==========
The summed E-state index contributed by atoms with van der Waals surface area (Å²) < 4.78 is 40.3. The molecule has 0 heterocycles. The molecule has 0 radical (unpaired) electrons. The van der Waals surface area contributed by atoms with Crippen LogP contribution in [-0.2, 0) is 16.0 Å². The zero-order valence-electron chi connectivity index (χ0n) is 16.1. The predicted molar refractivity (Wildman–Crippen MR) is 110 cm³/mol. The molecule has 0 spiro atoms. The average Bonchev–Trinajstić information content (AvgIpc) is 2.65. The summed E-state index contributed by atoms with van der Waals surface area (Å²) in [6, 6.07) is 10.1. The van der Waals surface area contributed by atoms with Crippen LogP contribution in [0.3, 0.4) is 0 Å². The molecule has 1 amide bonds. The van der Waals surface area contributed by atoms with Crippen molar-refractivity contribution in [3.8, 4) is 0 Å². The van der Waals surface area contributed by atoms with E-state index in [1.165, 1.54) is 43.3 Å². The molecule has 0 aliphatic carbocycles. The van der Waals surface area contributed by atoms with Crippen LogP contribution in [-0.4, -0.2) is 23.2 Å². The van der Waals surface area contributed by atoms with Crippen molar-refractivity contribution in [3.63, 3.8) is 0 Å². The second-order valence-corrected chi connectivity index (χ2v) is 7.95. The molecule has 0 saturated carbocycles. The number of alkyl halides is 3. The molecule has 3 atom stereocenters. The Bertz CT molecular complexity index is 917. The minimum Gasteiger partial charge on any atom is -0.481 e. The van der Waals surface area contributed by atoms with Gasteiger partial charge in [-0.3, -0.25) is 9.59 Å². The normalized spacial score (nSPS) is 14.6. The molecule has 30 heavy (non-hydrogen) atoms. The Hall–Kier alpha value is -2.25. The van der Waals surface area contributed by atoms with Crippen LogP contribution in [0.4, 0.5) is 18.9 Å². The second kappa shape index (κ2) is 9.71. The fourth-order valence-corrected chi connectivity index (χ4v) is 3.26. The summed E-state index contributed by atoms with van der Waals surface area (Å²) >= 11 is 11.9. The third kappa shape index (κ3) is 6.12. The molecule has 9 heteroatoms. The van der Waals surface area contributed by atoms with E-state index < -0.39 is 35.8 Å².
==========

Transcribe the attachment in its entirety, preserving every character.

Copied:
The summed E-state index contributed by atoms with van der Waals surface area (Å²) < 4.78 is 40.3. The molecule has 0 heterocycles. The molecule has 0 radical (unpaired) electrons. The van der Waals surface area contributed by atoms with Crippen LogP contribution in [-0.2, 0) is 16.0 Å². The zero-order valence-electron chi connectivity index (χ0n) is 16.1. The predicted molar refractivity (Wildman–Crippen MR) is 110 cm³/mol. The molecule has 0 spiro atoms. The average Bonchev–Trinajstić information content (AvgIpc) is 2.65. The summed E-state index contributed by atoms with van der Waals surface area (Å²) in [6, 6.07) is 10.1. The van der Waals surface area contributed by atoms with Crippen LogP contribution in [0.3, 0.4) is 0 Å². The molecule has 1 amide bonds. The van der Waals surface area contributed by atoms with Crippen molar-refractivity contribution in [3.8, 4) is 0 Å². The van der Waals surface area contributed by atoms with E-state index in [1.165, 1.54) is 43.3 Å². The molecule has 0 aliphatic carbocycles. The van der Waals surface area contributed by atoms with Crippen LogP contribution in [-0.4, -0.2) is 23.2 Å². The van der Waals surface area contributed by atoms with Crippen molar-refractivity contribution in [3.63, 3.8) is 0 Å². The second-order valence-corrected chi connectivity index (χ2v) is 7.95. The molecule has 0 saturated carbocycles. The number of alkyl halides is 3. The molecule has 3 atom stereocenters. The Bertz CT molecular complexity index is 917. The minimum Gasteiger partial charge on any atom is -0.481 e. The van der Waals surface area contributed by atoms with Gasteiger partial charge in [-0.3, -0.25) is 9.59 Å². The normalized spacial score (nSPS) is 14.6. The molecule has 30 heavy (non-hydrogen) atoms. The Hall–Kier alpha value is -2.25. The van der Waals surface area contributed by atoms with Crippen LogP contribution in [0.4, 0.5) is 18.9 Å². The second kappa shape index (κ2) is 9.71. The fourth-order valence-corrected chi connectivity index (χ4v) is 3.26. The summed E-state index contributed by atoms with van der Waals surface area (Å²) >= 11 is 11.9. The third kappa shape index (κ3) is 6.12. The molecule has 9 heteroatoms. The van der Waals surface area contributed by atoms with E-state index < -0.39 is 35.8 Å².